Oleg

It sounds very interesting. Can you tell us a little bit more about Favro, what problems it solves?

Patric

Yeah. So, if you look at enterprise tools for planning collaboration, most of them are really, I would call, glorified ticket trackers. They're really bug databases that you have built more and more functionality on. I mean, the most classic example and competitor is JIRA, but there's also many others where you will have a very long list of issues or tickets. And, you basically end up with a situation where you kind of throwing tickets at each other. And it's very easy also that the organization becomes very siloed. And also this kind of tools are typically used by the engineering and IT organizations versus the rest of the organization are using something else. And, we've thought, we basically have three ideas with Favro. One is to create something which is in the cloud and enterprise-grade, but also something that's not only working for IT and engineering but actually working for the whole organization.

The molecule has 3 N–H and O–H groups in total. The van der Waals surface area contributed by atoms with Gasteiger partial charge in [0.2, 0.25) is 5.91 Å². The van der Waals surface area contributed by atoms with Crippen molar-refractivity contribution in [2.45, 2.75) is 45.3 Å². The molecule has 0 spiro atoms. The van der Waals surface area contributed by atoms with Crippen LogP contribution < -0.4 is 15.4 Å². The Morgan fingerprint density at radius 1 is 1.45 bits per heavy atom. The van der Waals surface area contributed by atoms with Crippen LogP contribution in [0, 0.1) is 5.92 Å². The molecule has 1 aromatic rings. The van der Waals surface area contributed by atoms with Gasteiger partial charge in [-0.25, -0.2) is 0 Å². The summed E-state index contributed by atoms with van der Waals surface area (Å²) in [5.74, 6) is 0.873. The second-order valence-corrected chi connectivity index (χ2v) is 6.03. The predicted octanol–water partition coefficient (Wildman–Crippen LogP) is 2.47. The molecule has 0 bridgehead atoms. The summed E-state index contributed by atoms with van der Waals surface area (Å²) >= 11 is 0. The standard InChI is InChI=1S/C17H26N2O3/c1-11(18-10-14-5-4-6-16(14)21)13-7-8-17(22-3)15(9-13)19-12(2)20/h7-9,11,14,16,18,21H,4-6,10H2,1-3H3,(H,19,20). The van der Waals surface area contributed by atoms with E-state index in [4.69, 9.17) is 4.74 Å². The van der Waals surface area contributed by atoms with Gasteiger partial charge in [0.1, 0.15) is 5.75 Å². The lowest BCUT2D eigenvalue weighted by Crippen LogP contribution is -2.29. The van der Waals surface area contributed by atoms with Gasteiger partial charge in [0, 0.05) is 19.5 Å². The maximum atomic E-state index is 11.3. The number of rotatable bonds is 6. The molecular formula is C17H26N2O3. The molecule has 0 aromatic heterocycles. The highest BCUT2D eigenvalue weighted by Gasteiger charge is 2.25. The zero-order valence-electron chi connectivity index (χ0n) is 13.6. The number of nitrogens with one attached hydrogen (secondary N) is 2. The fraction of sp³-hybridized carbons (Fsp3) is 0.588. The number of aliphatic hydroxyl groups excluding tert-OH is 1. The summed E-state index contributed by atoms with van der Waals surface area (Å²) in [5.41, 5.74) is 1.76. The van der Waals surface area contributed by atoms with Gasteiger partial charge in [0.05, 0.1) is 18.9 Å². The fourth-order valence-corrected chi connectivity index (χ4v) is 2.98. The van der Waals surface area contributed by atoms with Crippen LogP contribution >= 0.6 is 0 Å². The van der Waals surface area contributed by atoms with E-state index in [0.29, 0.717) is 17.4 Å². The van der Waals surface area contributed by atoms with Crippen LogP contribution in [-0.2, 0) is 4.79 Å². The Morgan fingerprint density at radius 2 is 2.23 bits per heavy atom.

Because if you're thinking about software as a service, you know, kind of organization, you need to have a lot of collaboration between product, marketing, operations, and management. It needs to be more integrated if you're going to have these teams to be highly autonomous. So, we had an idea about how could this design look like. So, that's what we created. And then the third idea is really that when we look at what we've learned over more than 15 years of how you actually scale, you know, agile software development, we also learned that you need highly autonomous teams empowered to align with the company goals themselves, instead of being micromanaged and having a centralization of process management. And we thought that there was actually no really good tool in the market for that. So, we set out to create that.